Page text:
Chronic bronchitis is a condition characterized by the inflammation and irritation of bronchial tubes. The condition is often associated with long-term cigarette smoking among young adults. However, the health outcomes of nonobstructive chronic bronchitis remain uncertain. This study aims to examine the adverse health outcomes associated with nonobstructive chronic bronchitis is ever smokers and never smokers.

In this prospective cohort study, a total of 22,325 adults without initial airflow obstruction or asthma at baseline were included. The health outcomes of patients with nonobstructive chronic bronchitis were identified. The primary outcome of the study was lung function among patients with nonobstructive chronic bronchitis.

Out of 22,325 participants, 11,082(49.6%) were ever smokers. During 99,869 years of follow-up with ever smokers, participants with nonobstructive chronic bronchitis (300) had higher declines in FEV1 levels, increased risk of chronic lower respiratory disease, higher respiratory disease-related mortality, and all-cause mortality, as compared with ever smokers without nonobstructive chronic bronchitis. Among 11,243 never smokers and 120,004 person-years of follow-up, participants with nonobstructive chronic bronchitis (151) had increased rates of chronic lower respiratory disease and mortality, as compared with never smokers without nonobstructive chronic bronchitis.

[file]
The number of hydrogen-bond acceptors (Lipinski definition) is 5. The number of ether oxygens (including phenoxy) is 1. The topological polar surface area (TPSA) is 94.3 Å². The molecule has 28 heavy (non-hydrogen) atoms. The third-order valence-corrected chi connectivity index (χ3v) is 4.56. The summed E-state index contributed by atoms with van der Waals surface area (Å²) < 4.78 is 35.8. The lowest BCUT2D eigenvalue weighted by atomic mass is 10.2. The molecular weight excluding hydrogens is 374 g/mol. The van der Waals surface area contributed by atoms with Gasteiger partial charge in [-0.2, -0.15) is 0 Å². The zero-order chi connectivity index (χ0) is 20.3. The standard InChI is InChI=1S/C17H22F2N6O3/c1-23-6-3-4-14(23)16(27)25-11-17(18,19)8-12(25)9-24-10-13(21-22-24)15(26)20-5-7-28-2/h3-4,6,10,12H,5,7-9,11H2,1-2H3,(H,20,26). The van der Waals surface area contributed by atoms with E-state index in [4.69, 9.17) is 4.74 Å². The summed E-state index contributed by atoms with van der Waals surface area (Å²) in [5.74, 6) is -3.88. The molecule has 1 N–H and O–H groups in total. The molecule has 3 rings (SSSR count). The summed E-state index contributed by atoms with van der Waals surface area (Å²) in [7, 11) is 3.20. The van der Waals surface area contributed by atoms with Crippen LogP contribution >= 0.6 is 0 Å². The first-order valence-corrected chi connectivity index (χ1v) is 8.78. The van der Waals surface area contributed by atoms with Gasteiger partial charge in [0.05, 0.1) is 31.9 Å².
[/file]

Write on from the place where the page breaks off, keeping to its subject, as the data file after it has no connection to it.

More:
The research concluded that nonobstructive chronic bronchitis in both ever and never smokers was associated with an increased risk of adverse respiratory health outcomes.